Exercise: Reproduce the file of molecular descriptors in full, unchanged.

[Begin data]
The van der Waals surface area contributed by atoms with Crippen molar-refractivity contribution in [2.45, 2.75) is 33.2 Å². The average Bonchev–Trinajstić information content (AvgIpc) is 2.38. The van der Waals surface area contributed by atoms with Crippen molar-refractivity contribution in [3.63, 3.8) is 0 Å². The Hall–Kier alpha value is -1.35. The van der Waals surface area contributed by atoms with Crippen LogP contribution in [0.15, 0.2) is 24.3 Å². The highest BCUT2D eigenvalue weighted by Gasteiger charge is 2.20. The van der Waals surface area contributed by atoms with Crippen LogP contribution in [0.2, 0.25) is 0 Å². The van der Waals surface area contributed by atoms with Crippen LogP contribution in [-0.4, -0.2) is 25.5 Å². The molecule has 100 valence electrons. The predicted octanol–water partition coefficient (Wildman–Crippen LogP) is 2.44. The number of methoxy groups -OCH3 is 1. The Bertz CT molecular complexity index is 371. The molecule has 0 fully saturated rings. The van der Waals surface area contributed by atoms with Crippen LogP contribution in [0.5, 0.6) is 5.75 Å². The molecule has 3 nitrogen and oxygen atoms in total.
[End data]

The van der Waals surface area contributed by atoms with Crippen molar-refractivity contribution in [2.45, 2.75) is 33.2 Å². The average Bonchev–Trinajstić information content (AvgIpc) is 2.38. The van der Waals surface area contributed by atoms with Crippen molar-refractivity contribution in [3.63, 3.8) is 0 Å². The Hall–Kier alpha value is -1.35. The van der Waals surface area contributed by atoms with Crippen LogP contribution in [0.15, 0.2) is 24.3 Å². The highest BCUT2D eigenvalue weighted by Gasteiger charge is 2.20. The van der Waals surface area contributed by atoms with Crippen LogP contribution in [0.2, 0.25) is 0 Å². The van der Waals surface area contributed by atoms with Crippen LogP contribution in [-0.4, -0.2) is 25.5 Å². The molecule has 100 valence electrons. The predicted octanol–water partition coefficient (Wildman–Crippen LogP) is 2.44. The number of methoxy groups -OCH3 is 1. The Bertz CT molecular complexity index is 371. The molecule has 0 fully saturated rings. The van der Waals surface area contributed by atoms with Crippen LogP contribution in [0.5, 0.6) is 5.75 Å². The molecule has 3 nitrogen and oxygen atoms in total.